Underwhelming gross domestic product and inflation figures prompted financial markets to temper their expectations of interest rate rises by the Reserve Bank ahead of a further slowdown in activity.

Economic growth advanced 0.5 per cent in the December quarter, missing forecasts of 0.8 per cent, as inflation and higher interest rates cooled demand. The annual rate of gross domestic product growth slowed to 2.7 per cent, from 5.9 per cent.

The Australian dollar initially dropped to its lowest in two months but rebounded 0.3 per cent to US67.48¢ after China posted it’s highest monthly gain in manufacturing activity in February in more than a decade.

The $A is often used as a proxy for Chinese growth because of the countries’ strong trade links.

China’s manufacturing purchasing managers index rose to 52.6 last month from 50.1 in January, according to the data, after COVID-19 restrictions were lifted late last year. It was the highest reading since April 2012 and beat forecasts of 50.6.

The non-manufacturing gauge, which measures activity in the services and construction sectors, rose to 56.3 from 54.4, better than a projected rise to 54.9. A reading above 50 indicates expansion from the previous month, while below indicates contraction.

In Australia, the weaker-than-expected GDP and inflation result prompted interbank futures to pare back the scale of interest rate increases. They indicate the Reserve Bank of Australia will lift the cash rate to 4.2 per cent, down from expectations of 4.3 per cent before the report’s release. This would mean at least three more rate increases. On Monday, bond traders had wagered the terminal would hit 4.4 per cent.

Financial markets indicate a 96 per cent chance the RBA will lift the cash rate by 0.25 of a percentage point to 3.6 per cent at its next policy meeting on March 7.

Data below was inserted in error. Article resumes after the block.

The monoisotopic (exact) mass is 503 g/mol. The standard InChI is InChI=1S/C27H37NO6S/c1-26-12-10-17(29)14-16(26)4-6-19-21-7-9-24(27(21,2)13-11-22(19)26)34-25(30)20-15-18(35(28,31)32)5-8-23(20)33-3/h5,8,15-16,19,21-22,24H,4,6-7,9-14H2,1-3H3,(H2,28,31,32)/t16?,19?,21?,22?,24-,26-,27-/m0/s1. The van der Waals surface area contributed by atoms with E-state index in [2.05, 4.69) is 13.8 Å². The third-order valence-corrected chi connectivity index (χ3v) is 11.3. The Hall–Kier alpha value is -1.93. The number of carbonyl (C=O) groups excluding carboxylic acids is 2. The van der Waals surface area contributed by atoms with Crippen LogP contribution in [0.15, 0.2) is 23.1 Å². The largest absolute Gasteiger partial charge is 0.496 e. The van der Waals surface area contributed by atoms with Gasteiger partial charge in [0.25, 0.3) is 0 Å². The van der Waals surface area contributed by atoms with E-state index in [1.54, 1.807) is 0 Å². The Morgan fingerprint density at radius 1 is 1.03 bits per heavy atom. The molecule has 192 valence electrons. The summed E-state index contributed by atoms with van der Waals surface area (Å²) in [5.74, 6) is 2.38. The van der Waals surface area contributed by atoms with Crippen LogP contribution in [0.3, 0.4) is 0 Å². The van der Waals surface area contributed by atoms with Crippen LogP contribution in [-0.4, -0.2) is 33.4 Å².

Three-year government bond yields, which reflect interest rate expectations, dropped 13 basis points to 3.5 per cent. They had jumped a whopping 44 basis points in February, the largest monthly gain since August.

Economists said the softer data was unlikely to derail the RBA rate outlook. ‘‘We expect the RBA to remain focused on accelerating labour costs,’’ said Andrew Boak, chief economist for Australia at Goldman Sachs.

He noted nominal unit labour costs had accelerated to an annual rate of 7.1 per cent, far above the pre-COVID-19 decade average of 1.6 per cent, and that would keep upward pressure on CPI.

‘‘We believe the RBA has more work to do to mitigate the risks to broader inflation as global peer central banks continue to lift interest rates,’’ he said.

Goldman Sachs maintained its forecasts of a 0.25 percentage point increase at each of the next three RBA meetings to a 4.1 per cent terminal rate by May.

Other reports released yesterday showed the monthly indicator of consumer prices rose 7.4 per cent in the year to January. The household savings ratio recoiled to a five-year low of 4.5 per cent, from 7.1 per cent in the September quarter.

‘‘The reduction in the savings rate to close to below its pre-pandemic average means the outlook for spending from here is more aligned with growth in household disposable income rather than savings accumulated during the pandemic,’’ said Gareth Aird, head of Australian economics at CBA.

‘‘The very pessimistic levels of consumer sentiment imply the tailwind on the economy from pent-up savings does not have much further to run.’’

CBA expects GDP growth will slow by more than the RBA anticipates over 2023 and the jobless rate will rise above the central bank’s forecast. It also anticipates inflation to recede more quickly than the RBA projects.

Mr Aird forecasts two quarter-point increases to the cash rate before easing policy later this year.

A separate report showed a slight improvement in manufacturing health, which may suggest the economy remains on track for a soft landing in 2023. The seasonally adjusted S&P Global Australia Manufacturing Purchasing Manager’s Index edged up to 50.5 in February, from the neutral level of 50 last month.

‘‘None of the forward-looking indicators are pointing to a recession,’’ said Warren Hogan, an economic adviser at Judo Bank. ‘‘The results support the notion that economic activity is holding up in early 2023.’’

He expects the cash rate to rise to between 4 per cent and 4.5 per cent.